- One blessing for which we can be grateful is that we are there in that sacrament meeting at all, gathered with more than one or two of His disciples in His name. There are some at home unable to rise from their beds. There are some who would like to be where we are but are instead serving in hospitals and providing public safety or are defending us at the risk of their own lives in some desert or jungle. The fact that we are able to gather with even one other Saint and partake of the sacrament will help us begin to feel gratitude and love for God’s kindness.
- Another blessing we can count is that we have the opportunity to take the sacrament each week—prepared, blessed, and passed by authorized servants of God. We can be grateful when the Holy Spirit confirms to us that the words of the sacrament prayers, offered by those authorized priesthood holders, are honored by our Heavenly Father.
- Of all the blessings we can count, the greatest by far is the feeling of forgiveness that comes as we partake of the sacrament. We will feel greater love and appreciation for the Savior, whose infinite sacrifice made possible our being cleansed from sin. As we partake of the bread and water, we remember that He suffered for us. And when we feel gratitude for what He has done for us, we will feel His love for us and our love for Him.
- The Sabbath is also a perfect time to remember the covenant we made at the waters of baptism to love and serve Heavenly Father’s children. Fulfilling that promise on the Sabbath will include participating in a class or quorum with full purpose of heart to build faith and love among our brothers and sisters who are there with us. That promise will include cheerfully fulfilling our callings.
President Eyring discusses places he has lived in his life and the growth of the church since the time he lived there. He talking about living in New Jersey when he was a boy and how they have a temple there now. Same with New Mexico and Massachusetts. He didn't know what God had planned for those areas when he lived there but he is grateful for the long-term vision of God in making these places more than his mind could imagine. The Sabbath should be a day when we try to set our minds on the things of God and see how great His plan in for our lives.
- Just as we sometimes cannot see the results of our own service given on the Sabbath, we may not be able to see the cumulative effects of other servants of the Lord. But the Lord is building His kingdom quietly through His faithful and humble servants, with little fanfare, toward its glorious millennial future. It takes the Holy Spirit to see the growing grandeur.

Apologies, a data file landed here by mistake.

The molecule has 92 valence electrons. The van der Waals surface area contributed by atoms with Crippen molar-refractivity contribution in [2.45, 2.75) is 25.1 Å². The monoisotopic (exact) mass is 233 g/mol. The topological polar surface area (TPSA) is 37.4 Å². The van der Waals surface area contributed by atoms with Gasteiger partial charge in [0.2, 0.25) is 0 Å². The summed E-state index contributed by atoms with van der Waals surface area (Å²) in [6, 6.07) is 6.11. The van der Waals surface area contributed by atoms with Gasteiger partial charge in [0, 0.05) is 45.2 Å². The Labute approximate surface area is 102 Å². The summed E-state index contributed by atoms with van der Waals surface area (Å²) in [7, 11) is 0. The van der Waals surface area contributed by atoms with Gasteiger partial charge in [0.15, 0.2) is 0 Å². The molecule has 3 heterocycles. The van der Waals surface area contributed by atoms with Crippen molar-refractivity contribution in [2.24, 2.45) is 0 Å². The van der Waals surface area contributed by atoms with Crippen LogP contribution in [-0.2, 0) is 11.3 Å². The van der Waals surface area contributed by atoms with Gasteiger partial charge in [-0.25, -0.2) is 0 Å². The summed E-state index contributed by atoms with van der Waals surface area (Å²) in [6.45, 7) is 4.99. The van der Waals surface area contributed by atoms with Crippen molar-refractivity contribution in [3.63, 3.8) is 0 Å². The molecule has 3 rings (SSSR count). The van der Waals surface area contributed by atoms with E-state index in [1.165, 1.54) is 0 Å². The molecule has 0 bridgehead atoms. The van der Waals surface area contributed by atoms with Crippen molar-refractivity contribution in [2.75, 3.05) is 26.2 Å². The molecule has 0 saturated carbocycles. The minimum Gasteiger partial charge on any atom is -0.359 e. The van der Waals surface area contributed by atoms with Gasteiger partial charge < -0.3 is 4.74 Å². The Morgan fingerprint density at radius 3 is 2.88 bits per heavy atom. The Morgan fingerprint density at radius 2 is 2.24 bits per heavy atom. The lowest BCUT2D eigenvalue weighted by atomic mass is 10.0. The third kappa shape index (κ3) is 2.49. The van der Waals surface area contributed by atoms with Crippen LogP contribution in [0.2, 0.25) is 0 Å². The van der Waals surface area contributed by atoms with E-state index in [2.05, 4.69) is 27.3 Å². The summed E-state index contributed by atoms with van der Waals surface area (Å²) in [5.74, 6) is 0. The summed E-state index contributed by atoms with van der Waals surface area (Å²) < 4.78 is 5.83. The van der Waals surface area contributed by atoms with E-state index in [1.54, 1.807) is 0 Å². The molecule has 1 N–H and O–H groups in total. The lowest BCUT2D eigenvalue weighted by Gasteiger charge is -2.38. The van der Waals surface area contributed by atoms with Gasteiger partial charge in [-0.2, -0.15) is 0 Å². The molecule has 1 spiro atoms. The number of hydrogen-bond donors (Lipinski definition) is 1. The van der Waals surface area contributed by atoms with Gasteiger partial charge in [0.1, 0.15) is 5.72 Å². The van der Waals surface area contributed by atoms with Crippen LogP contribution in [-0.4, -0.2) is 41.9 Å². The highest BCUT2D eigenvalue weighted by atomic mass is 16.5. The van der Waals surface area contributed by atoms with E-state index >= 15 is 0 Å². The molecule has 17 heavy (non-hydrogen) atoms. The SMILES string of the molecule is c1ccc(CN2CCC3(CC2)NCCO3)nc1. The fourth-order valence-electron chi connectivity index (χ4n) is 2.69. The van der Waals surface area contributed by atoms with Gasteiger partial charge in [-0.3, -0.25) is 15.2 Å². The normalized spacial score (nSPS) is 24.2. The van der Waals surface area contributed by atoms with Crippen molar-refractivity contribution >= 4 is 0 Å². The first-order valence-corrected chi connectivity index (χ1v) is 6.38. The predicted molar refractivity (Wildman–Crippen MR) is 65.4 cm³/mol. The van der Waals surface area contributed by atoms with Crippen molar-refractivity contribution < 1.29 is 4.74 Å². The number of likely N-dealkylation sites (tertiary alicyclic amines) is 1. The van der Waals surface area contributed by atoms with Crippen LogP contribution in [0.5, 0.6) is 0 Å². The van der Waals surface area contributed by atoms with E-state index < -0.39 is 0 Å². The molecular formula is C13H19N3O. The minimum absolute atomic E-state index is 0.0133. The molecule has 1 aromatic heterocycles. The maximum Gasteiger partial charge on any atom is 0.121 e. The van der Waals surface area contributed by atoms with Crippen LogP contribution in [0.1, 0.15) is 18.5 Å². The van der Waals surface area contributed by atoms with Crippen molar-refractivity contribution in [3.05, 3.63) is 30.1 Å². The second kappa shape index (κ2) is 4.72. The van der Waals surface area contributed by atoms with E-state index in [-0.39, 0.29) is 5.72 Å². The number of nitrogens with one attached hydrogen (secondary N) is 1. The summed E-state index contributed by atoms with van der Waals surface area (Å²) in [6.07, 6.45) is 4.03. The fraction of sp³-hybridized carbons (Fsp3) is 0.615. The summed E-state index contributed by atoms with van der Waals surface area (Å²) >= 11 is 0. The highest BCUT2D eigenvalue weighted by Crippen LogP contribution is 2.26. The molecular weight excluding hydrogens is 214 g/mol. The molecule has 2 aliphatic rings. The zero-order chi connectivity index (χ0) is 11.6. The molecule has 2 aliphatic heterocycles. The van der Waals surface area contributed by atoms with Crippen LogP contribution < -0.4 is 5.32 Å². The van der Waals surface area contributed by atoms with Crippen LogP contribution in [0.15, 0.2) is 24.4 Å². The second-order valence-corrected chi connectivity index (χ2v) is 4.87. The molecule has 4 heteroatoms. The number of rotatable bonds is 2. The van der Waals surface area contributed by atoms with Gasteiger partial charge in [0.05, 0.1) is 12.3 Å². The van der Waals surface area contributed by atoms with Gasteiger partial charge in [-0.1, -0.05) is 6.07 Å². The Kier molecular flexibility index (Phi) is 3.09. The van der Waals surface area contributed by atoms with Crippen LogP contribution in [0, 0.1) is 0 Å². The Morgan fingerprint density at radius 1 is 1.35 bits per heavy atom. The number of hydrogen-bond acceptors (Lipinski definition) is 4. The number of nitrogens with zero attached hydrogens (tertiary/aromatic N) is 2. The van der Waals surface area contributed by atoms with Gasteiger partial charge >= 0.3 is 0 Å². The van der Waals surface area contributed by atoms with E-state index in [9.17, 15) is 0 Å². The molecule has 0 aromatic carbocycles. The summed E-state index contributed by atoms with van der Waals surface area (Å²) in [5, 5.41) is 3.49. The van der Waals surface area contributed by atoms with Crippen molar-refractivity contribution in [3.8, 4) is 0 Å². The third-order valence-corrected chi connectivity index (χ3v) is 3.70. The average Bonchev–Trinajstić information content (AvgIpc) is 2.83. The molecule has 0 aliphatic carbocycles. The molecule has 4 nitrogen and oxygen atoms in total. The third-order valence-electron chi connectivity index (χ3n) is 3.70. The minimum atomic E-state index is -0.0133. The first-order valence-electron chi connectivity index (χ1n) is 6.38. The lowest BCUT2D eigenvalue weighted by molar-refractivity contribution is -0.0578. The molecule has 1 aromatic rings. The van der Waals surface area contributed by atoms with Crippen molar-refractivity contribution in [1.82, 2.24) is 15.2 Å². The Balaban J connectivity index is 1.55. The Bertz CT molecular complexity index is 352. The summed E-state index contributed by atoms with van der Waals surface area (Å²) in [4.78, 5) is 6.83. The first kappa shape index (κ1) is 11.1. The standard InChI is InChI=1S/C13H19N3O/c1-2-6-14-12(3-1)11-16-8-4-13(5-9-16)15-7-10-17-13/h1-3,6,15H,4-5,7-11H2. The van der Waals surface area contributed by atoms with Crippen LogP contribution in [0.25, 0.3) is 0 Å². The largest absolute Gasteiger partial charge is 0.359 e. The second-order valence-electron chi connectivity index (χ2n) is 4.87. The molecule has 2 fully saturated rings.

He offers advice on what we can do to be more grateful for the Sabbath Day in our lives.
- You might well be wondering what you could do to live and worship on this Sabbath day to demonstrate your gratitude and to strengthen yourself and others for trials that lie ahead.
- You could begin today with a private and family prayer of thanks for all God has done for you. You could pray to know what the Lord would have you do to serve Him and others. Particularly, you could pray to have the Holy Ghost tell you of someone who is lonely or in need to whom the Lord would have you go.
- I can promise you your prayers will be answered, and as you act on the answers you will receive, you will find joy in the Sabbath, and your heart will overflow with thankfulness.
I love having Sunday as a day of rest. Sunday in my life is a day to reflect on the things of God. It is a day to spend time on religious things that will bring me closer to God. As I mentioned last week, I am currently focusing on making the Sacrament more personal, more meaningful, and more a part of my week instead of just on Sunday. I know that as we honor the Sabbath day, we will be closer to the Spirit and we will find a closeness to God like we have never experienced. Join me in making the Sacrament more personal and making our Sunday worship something we prepare for earlier in the week.